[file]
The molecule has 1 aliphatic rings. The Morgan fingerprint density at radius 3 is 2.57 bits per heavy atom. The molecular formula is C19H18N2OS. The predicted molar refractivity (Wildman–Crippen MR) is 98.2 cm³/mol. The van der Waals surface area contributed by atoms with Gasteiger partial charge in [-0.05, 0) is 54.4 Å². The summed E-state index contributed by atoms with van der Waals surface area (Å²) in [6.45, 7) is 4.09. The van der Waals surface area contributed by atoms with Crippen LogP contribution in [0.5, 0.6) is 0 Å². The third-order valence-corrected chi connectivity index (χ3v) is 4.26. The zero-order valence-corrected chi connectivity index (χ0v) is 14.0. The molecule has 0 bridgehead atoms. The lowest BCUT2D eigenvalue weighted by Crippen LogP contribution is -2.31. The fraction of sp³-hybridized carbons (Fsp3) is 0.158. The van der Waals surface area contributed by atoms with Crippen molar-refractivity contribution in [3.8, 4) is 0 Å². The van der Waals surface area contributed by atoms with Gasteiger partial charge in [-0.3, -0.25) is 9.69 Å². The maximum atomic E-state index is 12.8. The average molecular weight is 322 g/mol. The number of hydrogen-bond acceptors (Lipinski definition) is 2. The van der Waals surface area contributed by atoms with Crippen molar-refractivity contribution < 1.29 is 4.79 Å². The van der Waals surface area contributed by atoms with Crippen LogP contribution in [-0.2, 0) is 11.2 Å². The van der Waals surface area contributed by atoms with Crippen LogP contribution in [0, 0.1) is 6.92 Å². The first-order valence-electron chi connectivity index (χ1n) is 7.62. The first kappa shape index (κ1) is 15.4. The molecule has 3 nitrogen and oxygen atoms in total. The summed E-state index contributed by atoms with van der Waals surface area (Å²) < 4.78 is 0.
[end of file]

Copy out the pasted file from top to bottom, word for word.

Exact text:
The molecule has 1 aliphatic rings. The Morgan fingerprint density at radius 3 is 2.57 bits per heavy atom. The molecular formula is C19H18N2OS. The predicted molar refractivity (Wildman–Crippen MR) is 98.2 cm³/mol. The van der Waals surface area contributed by atoms with Gasteiger partial charge in [-0.05, 0) is 54.4 Å². The summed E-state index contributed by atoms with van der Waals surface area (Å²) in [6.45, 7) is 4.09. The van der Waals surface area contributed by atoms with Crippen LogP contribution in [0.5, 0.6) is 0 Å². The third-order valence-corrected chi connectivity index (χ3v) is 4.26. The zero-order valence-corrected chi connectivity index (χ0v) is 14.0. The molecule has 0 bridgehead atoms. The lowest BCUT2D eigenvalue weighted by Crippen LogP contribution is -2.31. The fraction of sp³-hybridized carbons (Fsp3) is 0.158. The van der Waals surface area contributed by atoms with Crippen molar-refractivity contribution in [3.8, 4) is 0 Å². The van der Waals surface area contributed by atoms with Gasteiger partial charge in [-0.3, -0.25) is 9.69 Å². The maximum atomic E-state index is 12.8. The average molecular weight is 322 g/mol. The number of hydrogen-bond acceptors (Lipinski definition) is 2. The van der Waals surface area contributed by atoms with Crippen molar-refractivity contribution < 1.29 is 4.79 Å². The van der Waals surface area contributed by atoms with Crippen LogP contribution in [-0.2, 0) is 11.2 Å². The van der Waals surface area contributed by atoms with Crippen LogP contribution in [0, 0.1) is 6.92 Å². The first-order valence-electron chi connectivity index (χ1n) is 7.62. The first kappa shape index (κ1) is 15.4. The molecule has 3 nitrogen and oxygen atoms in total. The summed E-state index contributed by atoms with van der Waals surface area (Å²) < 4.78 is 0.